That secretary’s desk of my childhood was more than magickal to me; it sustained, in me, a lifetime interest in the literary and set the stage for what would become my role in it. And so, when, as a newly, single woman, I moved into my own place I needed furniture. My new castle was a one-bedroom duplex apartment in an old, turn-of-the nineteenth century house. There were only four very small rooms and a bathroom, but it had a charm that attracted me to it. I accepted donations from friends and frequented thrift shops in order to get what was necessary to set up my household. It was on one of these excursions that I spotted an old secretary’s desk in a corner of the back room and I immediately knew that I must, and would, purchase it. It was not as large or shiny as the one I remembered having a love affair with as a little girl, but she was grand and she needed to come home with me.
When we arrived back at the house, I knew I would have to make room for her despite the approximate hundred and fifty square feet of living area combined with the lack wall space. After several months, and just as many moves, my desk found its permanent place in the living room, at least for the length of our time living in that house. And although our journey together had begun on that day we met in the Salvation Army, it was not until she found her niche place that we began our true exchange together.
Initially, there were very few things that the desk was used for and I, at times, wondered why I made the purchase. Soon, though, within the confines of the hidden interior desk, I would hide my paperwork for the divorce, the bills and credit card statements that needed to be paid, and messages I would write to myself. I could do all those things and then close the door on them until the next time I needed to visit there. It helped me find order in the chaos that my life was at that time by allowing me to walk away from the problems and the pain, at least for a little while. It was a way to help me transition from my old to my new life without having to look at the reality of it if I chose not to. It became a very important and necessary coping mechanism for me.
In time, I found that I enjoyed sitting there, and instead of using one of the two, yellow kitchen chairs, I purchased an old straight-back chair and I painted it black walnut. This stately piece of furniture made me feel as if I was important, and that I needed to do something that would nurture that feeling. I eventually enrolled in college and together we began our road to higher education.
Despite being manufactured in the previous century, and having been designed for a different manner of use, I found that with several adjustments I could adapt my needs to fit its bones. I find myself re-reading that last sentence and finding the absurdity in it, because I could probably have purchased a smaller, more efficient desk that was designed specifically for today’s equipment and lack thereof, but it was not an option…not even a thought.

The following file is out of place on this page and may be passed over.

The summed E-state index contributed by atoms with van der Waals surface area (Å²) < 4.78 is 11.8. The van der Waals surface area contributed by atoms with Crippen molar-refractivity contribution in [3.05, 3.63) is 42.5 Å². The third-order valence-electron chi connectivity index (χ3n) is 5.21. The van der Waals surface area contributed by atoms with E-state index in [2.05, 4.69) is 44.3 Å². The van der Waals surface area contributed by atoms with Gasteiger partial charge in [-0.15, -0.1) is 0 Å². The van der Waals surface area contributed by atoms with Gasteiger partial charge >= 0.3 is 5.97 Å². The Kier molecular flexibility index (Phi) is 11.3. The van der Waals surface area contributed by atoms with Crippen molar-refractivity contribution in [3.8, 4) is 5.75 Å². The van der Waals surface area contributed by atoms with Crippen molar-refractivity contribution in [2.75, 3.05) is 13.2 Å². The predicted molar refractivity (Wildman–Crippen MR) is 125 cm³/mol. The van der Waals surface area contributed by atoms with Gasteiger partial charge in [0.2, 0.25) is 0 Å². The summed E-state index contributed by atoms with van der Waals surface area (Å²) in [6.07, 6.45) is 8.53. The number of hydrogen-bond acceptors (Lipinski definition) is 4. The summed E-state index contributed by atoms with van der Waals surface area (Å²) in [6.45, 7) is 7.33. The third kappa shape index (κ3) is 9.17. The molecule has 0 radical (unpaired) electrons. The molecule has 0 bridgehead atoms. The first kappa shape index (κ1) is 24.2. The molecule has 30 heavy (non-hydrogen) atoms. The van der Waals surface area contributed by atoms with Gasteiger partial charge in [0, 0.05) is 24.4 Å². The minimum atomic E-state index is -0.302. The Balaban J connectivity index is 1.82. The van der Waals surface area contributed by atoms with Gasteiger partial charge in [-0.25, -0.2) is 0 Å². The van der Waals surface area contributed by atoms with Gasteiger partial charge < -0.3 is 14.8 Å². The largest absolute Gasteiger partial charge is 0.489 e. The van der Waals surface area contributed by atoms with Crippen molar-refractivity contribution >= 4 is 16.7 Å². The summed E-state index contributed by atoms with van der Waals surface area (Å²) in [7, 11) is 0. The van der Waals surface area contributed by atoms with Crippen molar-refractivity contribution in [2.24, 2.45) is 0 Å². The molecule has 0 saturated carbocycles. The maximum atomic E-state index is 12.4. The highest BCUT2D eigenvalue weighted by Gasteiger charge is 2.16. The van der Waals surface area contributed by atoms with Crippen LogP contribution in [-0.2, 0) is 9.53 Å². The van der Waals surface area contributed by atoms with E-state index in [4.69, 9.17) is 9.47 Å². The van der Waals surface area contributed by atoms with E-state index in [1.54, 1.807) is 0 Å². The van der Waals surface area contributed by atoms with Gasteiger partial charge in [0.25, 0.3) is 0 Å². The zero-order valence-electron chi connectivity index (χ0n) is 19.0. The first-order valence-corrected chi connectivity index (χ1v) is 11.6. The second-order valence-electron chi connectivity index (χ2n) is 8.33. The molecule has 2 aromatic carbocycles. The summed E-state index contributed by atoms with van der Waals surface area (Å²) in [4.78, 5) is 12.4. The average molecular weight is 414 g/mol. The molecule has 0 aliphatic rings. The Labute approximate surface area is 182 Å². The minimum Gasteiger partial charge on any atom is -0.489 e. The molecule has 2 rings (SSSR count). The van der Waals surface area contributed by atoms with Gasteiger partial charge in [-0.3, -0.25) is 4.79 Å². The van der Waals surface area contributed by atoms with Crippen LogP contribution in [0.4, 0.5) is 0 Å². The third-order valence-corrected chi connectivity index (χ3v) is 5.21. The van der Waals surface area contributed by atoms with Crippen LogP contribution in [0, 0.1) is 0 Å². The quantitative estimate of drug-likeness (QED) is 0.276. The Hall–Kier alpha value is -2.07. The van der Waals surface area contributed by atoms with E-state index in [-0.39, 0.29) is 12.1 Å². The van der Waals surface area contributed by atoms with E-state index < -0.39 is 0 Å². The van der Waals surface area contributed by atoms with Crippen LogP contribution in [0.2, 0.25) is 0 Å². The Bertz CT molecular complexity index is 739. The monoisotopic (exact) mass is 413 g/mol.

As shown in the picture, my computer keyboard sat on its now, constantly open desktop. The monitor was parked on the floor until it was pressed into service. The compartments were littered with bills, and glue, and white-out, and postage stamps, and a scotch tape dispenser. I had a daily affirmation reminding me to embrace the journey taped to the slat of wood that separated the desk from the top third of the desk. The glass doors protected some of the few prizes I owned at that time.
Throughout the years, this desk and I have moved a few more times and have shared several different homes. She saw me write my first paper for college right through to writing my last paper for a Master’s Degree. This desk has witnessed the creation of countless stories that were born out of the hundreds of thousands of words that passed across its flat workspace.
She is now semi-retired from active employment and lives in my muted, upstairs office. Easy chairs and books on shelves that reach from floor to ceiling surround her. Gone are the computer and the clutter of work left undone. Her desktop remains mostly closed, except for those occasions when I enter inside and forget to close it.
I did not then know the significance this purchase would hold for me, or the memories that this desk would help me recall, and the new ones it would help me create. She is as grand as the desk that I grew up with those many years ago and holds the same magickal effect for me. When I close my eyes and open the desktop, I can smell the same scents and envision the same images that I experienced as a child—rubber erasers, ink, blotters. Although they may be but an image on my psyche, they are real to me. And, when I open my eyes, there are two relics, which can be espied in the photo, from those days that greet me. The old magnifying glass and the round, yellow, jump-a-peg puzzle still sit on a shelf, remnants of a time that was, and preserved for at least my remaining years on this earth.
It was not a desk I was looking for in the second-hand store on that day ten years ago, but I rather a tie to the past and a bridge to the future.